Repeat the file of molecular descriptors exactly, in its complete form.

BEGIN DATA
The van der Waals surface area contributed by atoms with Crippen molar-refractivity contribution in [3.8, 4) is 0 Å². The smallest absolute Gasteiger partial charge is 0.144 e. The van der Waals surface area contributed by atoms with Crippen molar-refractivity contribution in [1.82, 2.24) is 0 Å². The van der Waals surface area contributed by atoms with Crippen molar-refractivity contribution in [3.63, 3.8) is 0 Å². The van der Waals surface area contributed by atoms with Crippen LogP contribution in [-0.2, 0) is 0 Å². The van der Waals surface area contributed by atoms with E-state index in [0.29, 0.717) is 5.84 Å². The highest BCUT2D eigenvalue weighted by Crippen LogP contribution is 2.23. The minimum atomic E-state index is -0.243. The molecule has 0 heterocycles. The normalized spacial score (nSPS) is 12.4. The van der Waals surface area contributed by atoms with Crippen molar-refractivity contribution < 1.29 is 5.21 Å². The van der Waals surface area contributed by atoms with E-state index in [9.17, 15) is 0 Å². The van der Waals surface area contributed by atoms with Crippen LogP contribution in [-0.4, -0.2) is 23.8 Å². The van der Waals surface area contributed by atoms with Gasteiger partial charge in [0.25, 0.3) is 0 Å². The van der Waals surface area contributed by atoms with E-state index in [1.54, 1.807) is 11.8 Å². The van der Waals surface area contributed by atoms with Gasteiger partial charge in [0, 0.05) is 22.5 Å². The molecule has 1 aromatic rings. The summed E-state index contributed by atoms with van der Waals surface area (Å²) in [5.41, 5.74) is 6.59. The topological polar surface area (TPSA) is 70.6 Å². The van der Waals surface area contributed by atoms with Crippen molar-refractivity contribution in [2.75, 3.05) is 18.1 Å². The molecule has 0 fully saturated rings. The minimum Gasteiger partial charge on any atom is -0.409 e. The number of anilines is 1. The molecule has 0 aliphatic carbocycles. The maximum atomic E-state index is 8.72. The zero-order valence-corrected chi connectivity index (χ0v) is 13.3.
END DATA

The van der Waals surface area contributed by atoms with Crippen molar-refractivity contribution in [3.8, 4) is 0 Å². The smallest absolute Gasteiger partial charge is 0.144 e. The van der Waals surface area contributed by atoms with Crippen molar-refractivity contribution in [1.82, 2.24) is 0 Å². The van der Waals surface area contributed by atoms with Crippen molar-refractivity contribution in [3.63, 3.8) is 0 Å². The van der Waals surface area contributed by atoms with Crippen LogP contribution in [-0.2, 0) is 0 Å². The van der Waals surface area contributed by atoms with E-state index in [0.29, 0.717) is 5.84 Å². The highest BCUT2D eigenvalue weighted by Crippen LogP contribution is 2.23. The minimum atomic E-state index is -0.243. The molecule has 0 heterocycles. The normalized spacial score (nSPS) is 12.4. The van der Waals surface area contributed by atoms with Crippen molar-refractivity contribution < 1.29 is 5.21 Å². The van der Waals surface area contributed by atoms with E-state index in [9.17, 15) is 0 Å². The van der Waals surface area contributed by atoms with Crippen LogP contribution in [-0.4, -0.2) is 23.8 Å². The van der Waals surface area contributed by atoms with Gasteiger partial charge in [0.25, 0.3) is 0 Å². The van der Waals surface area contributed by atoms with E-state index in [1.54, 1.807) is 11.8 Å². The van der Waals surface area contributed by atoms with Gasteiger partial charge in [0, 0.05) is 22.5 Å². The molecule has 1 aromatic rings. The summed E-state index contributed by atoms with van der Waals surface area (Å²) in [5.41, 5.74) is 6.59. The topological polar surface area (TPSA) is 70.6 Å². The van der Waals surface area contributed by atoms with Crippen molar-refractivity contribution in [2.75, 3.05) is 18.1 Å². The molecule has 0 fully saturated rings. The minimum Gasteiger partial charge on any atom is -0.409 e. The number of anilines is 1. The molecule has 0 aliphatic carbocycles. The maximum atomic E-state index is 8.72. The zero-order valence-corrected chi connectivity index (χ0v) is 13.3.